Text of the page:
Eleanora Fagan, also commonly known as Billie Holiday and Lady Day, was an African American jazz singer. Born April 7, 1915, she was a major singer and influencer in the jazz community from 1933 to 1959, when she met an unfortunate early death.
Holiday grew to be a rather big blues singer in the 1930s, despite having a rather rough childhood that included rape, truancy, and even a court case at the age of nine. Holiday began performing in small nightclubs in Harlem, New York. This was despite the fact that she had become a victim of human trafficking as a young teen. Many believe that music was one of her ways of coping, that helped to break that mental barrier of trauma.
Before her big break in 1935, when she was signed to Brunswick Records, Holiday was faced with multiple imprisonments that most likely would not have happened today. She was punished for being raped by a neighbor, for example. Both racism and sexism were horrible factors in Holiday’s life and jazz was a true solace to that. Holiday would go from table to table at jazz clubs, teaching herself to improvise by singing the same piece differently at every table. This turned out to be a rather useful tactic because it caught the eye of John Hammond, a record producer. Beyond that, she became more and more popular, signing to Brunswick Records with the jazz pianist Teddy Wilson. They made quite the iconic duo. From there, Holiday’s career skyrocketed! Though her life was not perfect, she had her dream job and was pretty financially well-off for an African American woman in the 1930s. Though with such power and influence, Holiday decided to make a stand. She may have been well-off, but that did not mean that the majority of African American people, especially in the South, were.
Holliday discovered a poem written by Jewish school teacher Abel Meeropol. ‘Strange Fruit’. Holiday did everything in her power to try and make sure you did. It seems to be a confusing story at first, but as one continues to read, the grotesque picture being painted soon becomes clear. ‘Strange Fruit’, made into a song by Meeropol and covered famously by Holiday, is a poem describing African American people hanged in trees and left to rot, no one wanting to touch them. The corpses, of course, being referred to as ‘Strange Fruit.’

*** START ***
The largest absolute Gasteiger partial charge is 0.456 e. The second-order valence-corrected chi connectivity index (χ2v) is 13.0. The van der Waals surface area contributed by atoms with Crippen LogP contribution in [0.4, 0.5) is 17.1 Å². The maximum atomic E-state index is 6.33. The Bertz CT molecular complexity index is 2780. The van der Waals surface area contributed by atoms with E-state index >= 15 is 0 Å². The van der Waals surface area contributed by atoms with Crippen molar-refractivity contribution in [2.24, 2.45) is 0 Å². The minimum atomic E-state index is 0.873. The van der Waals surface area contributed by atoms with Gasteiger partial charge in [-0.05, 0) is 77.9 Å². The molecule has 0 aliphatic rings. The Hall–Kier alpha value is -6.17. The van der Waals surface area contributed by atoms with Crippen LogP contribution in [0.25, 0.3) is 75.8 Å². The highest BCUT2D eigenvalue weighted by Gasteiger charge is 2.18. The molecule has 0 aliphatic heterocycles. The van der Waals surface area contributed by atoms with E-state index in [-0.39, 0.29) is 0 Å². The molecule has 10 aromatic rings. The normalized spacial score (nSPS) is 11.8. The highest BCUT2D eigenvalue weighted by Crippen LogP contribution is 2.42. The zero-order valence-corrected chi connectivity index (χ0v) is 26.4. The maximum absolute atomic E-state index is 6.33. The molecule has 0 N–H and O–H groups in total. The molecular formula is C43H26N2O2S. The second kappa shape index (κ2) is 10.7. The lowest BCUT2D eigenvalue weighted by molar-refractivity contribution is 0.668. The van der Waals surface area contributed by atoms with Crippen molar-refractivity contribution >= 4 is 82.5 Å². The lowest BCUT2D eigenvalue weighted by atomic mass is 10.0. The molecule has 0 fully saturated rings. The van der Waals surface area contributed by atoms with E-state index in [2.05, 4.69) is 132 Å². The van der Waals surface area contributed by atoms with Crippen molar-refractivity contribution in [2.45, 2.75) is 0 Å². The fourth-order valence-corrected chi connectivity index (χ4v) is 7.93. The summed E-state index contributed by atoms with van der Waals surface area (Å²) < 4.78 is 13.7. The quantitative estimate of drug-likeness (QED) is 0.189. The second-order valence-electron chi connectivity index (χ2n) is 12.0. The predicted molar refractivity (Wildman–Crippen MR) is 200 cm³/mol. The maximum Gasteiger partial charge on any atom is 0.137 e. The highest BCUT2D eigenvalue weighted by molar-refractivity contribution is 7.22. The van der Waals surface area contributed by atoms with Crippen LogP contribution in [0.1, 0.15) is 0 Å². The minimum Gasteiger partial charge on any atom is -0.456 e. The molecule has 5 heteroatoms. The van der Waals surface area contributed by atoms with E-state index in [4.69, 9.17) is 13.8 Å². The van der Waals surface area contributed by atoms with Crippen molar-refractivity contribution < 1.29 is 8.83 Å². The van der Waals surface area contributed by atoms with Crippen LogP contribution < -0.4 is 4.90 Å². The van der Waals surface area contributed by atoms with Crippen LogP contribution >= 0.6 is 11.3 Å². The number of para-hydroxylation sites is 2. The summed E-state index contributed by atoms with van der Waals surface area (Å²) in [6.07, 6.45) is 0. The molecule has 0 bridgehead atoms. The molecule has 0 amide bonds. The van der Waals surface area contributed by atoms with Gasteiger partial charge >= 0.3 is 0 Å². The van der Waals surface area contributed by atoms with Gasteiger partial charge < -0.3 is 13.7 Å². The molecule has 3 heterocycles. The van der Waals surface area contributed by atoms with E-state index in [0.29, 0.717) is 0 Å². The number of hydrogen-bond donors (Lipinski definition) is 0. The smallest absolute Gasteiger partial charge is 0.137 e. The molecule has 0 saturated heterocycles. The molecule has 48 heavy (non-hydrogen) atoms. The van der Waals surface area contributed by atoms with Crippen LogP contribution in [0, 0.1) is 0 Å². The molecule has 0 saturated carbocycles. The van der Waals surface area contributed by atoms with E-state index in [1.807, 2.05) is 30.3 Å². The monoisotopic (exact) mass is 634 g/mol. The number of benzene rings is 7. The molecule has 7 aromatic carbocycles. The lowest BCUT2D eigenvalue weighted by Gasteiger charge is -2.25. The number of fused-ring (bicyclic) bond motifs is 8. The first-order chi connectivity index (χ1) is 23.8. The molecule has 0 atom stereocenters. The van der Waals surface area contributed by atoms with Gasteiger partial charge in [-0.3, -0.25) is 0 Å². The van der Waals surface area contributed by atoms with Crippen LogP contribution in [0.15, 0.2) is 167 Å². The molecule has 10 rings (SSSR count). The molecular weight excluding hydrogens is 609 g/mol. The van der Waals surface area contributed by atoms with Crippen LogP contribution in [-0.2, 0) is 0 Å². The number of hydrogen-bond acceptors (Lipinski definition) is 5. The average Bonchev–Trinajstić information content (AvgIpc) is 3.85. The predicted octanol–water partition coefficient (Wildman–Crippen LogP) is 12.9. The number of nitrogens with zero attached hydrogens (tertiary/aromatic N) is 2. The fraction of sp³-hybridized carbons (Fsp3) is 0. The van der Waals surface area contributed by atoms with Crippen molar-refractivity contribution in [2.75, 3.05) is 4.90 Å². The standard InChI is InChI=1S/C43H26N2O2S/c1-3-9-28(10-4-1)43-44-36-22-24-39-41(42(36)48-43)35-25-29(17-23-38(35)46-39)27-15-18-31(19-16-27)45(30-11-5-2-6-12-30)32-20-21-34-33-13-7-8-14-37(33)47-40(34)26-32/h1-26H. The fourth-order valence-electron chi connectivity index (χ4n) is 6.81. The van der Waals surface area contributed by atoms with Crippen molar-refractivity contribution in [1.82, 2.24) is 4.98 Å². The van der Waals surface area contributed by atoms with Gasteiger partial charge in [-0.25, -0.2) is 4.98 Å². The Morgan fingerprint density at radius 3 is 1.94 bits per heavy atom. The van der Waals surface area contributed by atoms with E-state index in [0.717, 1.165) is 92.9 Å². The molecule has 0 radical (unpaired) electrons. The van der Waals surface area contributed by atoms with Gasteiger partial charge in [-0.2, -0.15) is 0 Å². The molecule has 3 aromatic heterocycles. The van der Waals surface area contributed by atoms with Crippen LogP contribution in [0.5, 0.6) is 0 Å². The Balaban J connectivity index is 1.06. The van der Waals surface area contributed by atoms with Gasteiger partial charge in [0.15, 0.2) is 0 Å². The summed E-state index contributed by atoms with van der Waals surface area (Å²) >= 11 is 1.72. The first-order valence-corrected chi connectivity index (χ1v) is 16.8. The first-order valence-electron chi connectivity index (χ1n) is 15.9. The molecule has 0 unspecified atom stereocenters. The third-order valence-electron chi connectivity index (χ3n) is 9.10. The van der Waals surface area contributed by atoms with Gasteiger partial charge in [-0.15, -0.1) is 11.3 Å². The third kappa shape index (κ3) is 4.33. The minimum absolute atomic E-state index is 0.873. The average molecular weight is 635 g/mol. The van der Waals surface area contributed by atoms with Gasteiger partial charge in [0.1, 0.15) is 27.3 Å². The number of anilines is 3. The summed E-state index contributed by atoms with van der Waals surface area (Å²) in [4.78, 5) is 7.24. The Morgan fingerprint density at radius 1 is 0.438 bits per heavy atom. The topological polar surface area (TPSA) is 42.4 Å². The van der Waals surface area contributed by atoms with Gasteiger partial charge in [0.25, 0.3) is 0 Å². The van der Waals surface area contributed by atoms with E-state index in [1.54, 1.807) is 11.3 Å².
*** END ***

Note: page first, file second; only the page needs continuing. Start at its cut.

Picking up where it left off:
A quote from Billie’s autobiography referring to how her father was declined medical treatment when he was fatally ill due to racism, discusses her motives for continuing to sing such a depressing song. “It reminds me of how Pop died, but I have to keep singing it, not only because people ask for it, but because twenty years after Pop died the things that killed him are still happening in the South”.
‘Strange Fruit’ grew to be Holiday's most popular song, and Holiday because widely known as an activist as well as an amazing jazz singer. Though Holiday remained popular and even performed at Carnegie Hall, the infamy of her drug and alcohol abuse, as well as her addiction to toxic relationships, was growing at a rapid pace. Holiday had multiple legal issues, even as her career came to an end. She was placed under police guard for drug possession whilst on her deathbed with cirrhosis, a disease of the liver caused by heavy alcohol consumption. She died at the age of 44, cutting her career short due to unfortunately poor habits.
These habits were likely caused by trauma in her past, caused by both racism and sexism, that caused trauma in her past, as well as her career, always holding those societal norms that were against her. She fought against these societal norms, which took a great amount of strength, but eventually fell victim to them once again.